Every day, I scour the internet for news about sharks. When I do this, I will inevitably find something that makes my blood boil, but some of it’s led to positive action (I helped start an investigation that I found out later led to the charter boat Phoenix get fined for illegally taking a hammerhead), and I’m proud of that. When you add the Trumps to the equation, well, things are going to get heated.
Hi folks, I’m still re-adjusting to non-shark diving life and I’ve got to file my taxes this weekend because I’m starting to get angry letters from the Arizona Department of Revenue, just chiming in to let you know that avast! There be new content ahead!
Over the next week, I’ll be talking about my trip to Fiji, finally doing that review of the Phoenix, AZ food truck “Maine Lobster Lady”, talking about the Trump Administration’s threat to dismantle the “Sea Grant” program, and sorting out that Phoenix Suns/Dolphinaris AZ promotion controversy.
See you soon!
The one thing that is very hard for a person who loves the ocean is the idea of eating wildlife, aka fish. I touch on it a little in my poem “Suicide Bomber“, that everything from the lowly crab to the mighty marlin is classified as “seafood”, as if there is some common thread between these animals, beyond the fact that they both live in the ocean.
February 19th through the 25th in the Year of Lord 2017 was a busy week on TheKlute.com, with some piping hot commentary and popping fresh poems. In case you missed it, or ICYMI as the kids say, here are the links of the week.
So I wrote this one awhile back… A variation on the Apocalypse I wrote for an unreleased chapbook I had planned back in 2012 called The 14th Bak’tun, when the height of paranoia surrounding the end of the 13th Bak’tun of the Mayan solar calendar supposedly foretold the world’s end. Here, whales are the cause of humanity’s downfall.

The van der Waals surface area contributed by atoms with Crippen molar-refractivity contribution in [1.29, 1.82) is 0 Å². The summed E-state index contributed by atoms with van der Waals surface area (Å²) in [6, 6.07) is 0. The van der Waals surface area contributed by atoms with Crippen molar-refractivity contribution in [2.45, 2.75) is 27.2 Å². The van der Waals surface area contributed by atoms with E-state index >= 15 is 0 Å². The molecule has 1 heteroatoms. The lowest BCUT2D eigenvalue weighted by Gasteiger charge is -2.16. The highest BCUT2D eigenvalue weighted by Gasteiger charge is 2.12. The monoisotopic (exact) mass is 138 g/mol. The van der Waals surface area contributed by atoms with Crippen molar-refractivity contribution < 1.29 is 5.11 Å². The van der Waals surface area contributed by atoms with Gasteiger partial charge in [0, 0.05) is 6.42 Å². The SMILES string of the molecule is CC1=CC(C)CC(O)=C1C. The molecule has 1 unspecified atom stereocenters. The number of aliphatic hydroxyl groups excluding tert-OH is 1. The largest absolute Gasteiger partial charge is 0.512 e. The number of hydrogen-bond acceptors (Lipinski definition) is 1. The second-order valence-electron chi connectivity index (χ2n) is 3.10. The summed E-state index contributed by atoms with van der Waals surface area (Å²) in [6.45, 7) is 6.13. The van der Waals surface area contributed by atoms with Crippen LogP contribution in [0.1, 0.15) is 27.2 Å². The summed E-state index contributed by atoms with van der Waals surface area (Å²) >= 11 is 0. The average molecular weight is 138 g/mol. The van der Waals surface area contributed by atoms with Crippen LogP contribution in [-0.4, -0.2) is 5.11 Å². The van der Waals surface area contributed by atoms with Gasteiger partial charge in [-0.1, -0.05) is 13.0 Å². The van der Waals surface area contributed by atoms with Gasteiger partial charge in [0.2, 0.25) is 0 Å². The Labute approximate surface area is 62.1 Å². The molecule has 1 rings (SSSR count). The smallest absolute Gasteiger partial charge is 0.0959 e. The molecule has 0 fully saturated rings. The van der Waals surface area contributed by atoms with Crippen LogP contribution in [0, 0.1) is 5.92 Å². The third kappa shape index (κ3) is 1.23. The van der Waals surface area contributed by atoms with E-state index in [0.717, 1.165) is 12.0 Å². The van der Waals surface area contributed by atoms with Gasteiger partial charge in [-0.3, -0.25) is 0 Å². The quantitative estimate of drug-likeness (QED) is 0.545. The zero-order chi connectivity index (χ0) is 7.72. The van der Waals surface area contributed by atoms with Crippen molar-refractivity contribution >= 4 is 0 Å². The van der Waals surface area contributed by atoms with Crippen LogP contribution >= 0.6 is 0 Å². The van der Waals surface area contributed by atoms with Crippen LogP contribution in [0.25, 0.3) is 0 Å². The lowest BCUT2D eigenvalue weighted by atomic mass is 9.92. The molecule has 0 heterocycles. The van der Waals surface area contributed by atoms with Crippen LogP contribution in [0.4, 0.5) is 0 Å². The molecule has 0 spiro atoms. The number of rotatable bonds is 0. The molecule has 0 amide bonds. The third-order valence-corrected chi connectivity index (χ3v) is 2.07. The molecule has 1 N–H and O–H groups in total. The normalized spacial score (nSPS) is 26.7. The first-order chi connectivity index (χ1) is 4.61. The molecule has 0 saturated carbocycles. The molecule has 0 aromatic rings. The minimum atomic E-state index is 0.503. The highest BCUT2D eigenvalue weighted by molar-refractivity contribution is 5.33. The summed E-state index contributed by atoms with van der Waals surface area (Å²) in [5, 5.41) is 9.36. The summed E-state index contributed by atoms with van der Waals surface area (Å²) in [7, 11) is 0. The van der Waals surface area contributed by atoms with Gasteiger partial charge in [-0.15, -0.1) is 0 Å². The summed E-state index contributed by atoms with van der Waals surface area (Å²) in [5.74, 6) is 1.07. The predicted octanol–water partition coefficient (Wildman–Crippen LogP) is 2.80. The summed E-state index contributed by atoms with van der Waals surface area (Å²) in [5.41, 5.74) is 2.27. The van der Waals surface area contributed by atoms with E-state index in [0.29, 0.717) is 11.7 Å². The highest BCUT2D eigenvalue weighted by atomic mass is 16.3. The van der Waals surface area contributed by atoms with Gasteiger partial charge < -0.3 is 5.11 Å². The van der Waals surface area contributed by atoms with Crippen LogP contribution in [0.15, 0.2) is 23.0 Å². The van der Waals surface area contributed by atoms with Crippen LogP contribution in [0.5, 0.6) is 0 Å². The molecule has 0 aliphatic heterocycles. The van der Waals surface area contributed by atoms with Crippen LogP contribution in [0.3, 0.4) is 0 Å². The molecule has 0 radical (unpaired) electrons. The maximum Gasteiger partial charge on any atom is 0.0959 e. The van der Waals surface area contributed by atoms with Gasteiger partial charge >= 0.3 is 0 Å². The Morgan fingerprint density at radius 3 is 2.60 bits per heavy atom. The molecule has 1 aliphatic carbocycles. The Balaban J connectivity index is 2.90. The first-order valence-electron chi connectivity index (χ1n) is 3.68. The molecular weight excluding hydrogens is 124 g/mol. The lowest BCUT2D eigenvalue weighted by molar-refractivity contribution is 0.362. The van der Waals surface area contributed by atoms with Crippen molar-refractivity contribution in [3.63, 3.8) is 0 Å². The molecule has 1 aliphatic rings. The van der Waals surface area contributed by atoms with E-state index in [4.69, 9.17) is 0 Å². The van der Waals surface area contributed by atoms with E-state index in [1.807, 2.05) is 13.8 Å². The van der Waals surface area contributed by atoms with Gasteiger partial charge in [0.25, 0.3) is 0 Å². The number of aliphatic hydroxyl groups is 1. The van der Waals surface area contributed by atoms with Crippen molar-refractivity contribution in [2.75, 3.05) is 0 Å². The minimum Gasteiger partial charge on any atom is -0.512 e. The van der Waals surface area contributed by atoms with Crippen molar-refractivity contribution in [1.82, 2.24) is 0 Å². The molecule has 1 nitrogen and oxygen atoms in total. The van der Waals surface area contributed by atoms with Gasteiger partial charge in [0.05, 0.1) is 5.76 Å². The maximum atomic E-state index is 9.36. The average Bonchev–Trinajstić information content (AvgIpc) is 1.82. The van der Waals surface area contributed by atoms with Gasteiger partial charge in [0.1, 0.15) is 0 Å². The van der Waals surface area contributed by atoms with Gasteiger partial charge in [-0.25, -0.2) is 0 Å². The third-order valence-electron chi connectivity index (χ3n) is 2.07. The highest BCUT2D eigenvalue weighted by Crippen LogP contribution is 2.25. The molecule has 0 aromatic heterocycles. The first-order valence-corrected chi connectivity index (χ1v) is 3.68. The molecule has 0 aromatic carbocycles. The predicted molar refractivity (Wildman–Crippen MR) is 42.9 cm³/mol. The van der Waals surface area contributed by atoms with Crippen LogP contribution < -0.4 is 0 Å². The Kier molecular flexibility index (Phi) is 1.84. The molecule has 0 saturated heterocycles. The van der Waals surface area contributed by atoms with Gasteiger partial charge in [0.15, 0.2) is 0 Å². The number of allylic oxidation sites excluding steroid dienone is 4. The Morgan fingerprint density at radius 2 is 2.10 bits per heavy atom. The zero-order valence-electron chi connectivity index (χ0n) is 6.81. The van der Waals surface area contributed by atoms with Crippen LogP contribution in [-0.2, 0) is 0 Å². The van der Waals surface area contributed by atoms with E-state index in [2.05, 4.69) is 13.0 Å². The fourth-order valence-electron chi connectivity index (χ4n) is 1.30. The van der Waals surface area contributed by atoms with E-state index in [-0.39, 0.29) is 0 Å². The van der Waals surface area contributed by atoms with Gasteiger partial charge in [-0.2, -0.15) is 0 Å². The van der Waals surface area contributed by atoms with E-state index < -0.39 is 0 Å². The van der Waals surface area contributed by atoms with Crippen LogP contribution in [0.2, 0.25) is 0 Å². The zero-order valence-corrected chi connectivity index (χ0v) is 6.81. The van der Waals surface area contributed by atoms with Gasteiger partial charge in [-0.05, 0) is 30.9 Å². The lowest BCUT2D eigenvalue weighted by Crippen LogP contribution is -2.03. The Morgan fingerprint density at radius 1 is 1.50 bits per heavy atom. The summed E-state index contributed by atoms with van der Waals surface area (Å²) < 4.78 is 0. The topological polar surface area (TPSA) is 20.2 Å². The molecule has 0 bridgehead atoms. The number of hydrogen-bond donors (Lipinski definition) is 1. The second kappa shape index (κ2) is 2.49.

One of the things for being the preeminent (because I think I’m the only) shark conservationist on poetry slam’s national stage, are lots of wall posts from my friends about shark stuff. And don’t get me wrong, I love each and every one of them. Silly shark memes? Love it. Videos of sharks doing awesome stuff? Love it. News stories about sharks? Love it… but…
I love shrimp.
Love it. Maybe more than I like any other food. Grilled shrimp skewers, coconut shrimp, tempura rolls, you name it, I love the taste, I love the texture, shrimp delivers on every level. Popcorn shrimp? Fuck yes. As a wee Klute, Red Lobster’s was my jam, and my father, frustrated that I never ordered anything else, tried to talk me into crab, fish, etc.
Nope. He didn’t understand that part of the appeal of popcorn shrimp was that I could pretend I was a giant baleen whale and I was swallowing a whole school of delicious, golden brown, tiny crustaceans. I just assumed they ate it like I did. I didn’t know where they got the cocktail sauce, but whales were smart.
So, last night I performed at the Erotic Poetry & Music Festivus at the Alwun House in Phoenix, AZ. It was a great show, with some fantastic performers that it was an honor to share the stage. Thanks to Ernesto Moncada and Rosemarie Dombrowski (Phoenix’s poet laureate!) for asking me to perform!
When I walked into the venue, I was introduced as “Phoenix’s leading shark expert” – which, flattering, but probably not true! Ernesto, when inviting me, asked me to consider writing a shark erotica piece. I was up to the challenge!
Last night I attended Mahiki Invasion at UnderTow, Phoenix’s new tiki bar that is attempting to resurrect classic tiki bar culture. It was pretty damn great. And not just because they started plying us with rum as soon as we entered the door (the three drinks were the Mahiki Bar London’s take on the classic Don the Beachcomber cocktails “Missionary’s Downfall”, “Navy Grog”, and something served in a coconut). There are a lot worse ways to spend a Thursday night.
One of the things I’m attempting to do with the Chumming the Waters/Words for the Men in Grey Suits project is do change the perspective of sharks from their place in our culture as monsters to beasts worthy of celebration and song (or poetry, as is my medium).
Some cultures, however, need no perspective shift. For those who practice native Hawai’ian beliefs, sharks, very often tiger sharks, are already seen as not just worthy of protection, but as part of the family. In this poem, I am writing not from the perspective of the practitioner of those beliefs, but from the tiger sharks who learns of his place in this belief.
Thank you to Jack Stone, Hawaiian Cultural Advisor, whose advice was invaluable in clearing up some choices in this poem that may not have been respectful of those beliefs (any errors/appropriations that may still exist in this poem remain mine – and as always, I welcome feedback!).
Continue reading “Poem – The Sound of Their Drums”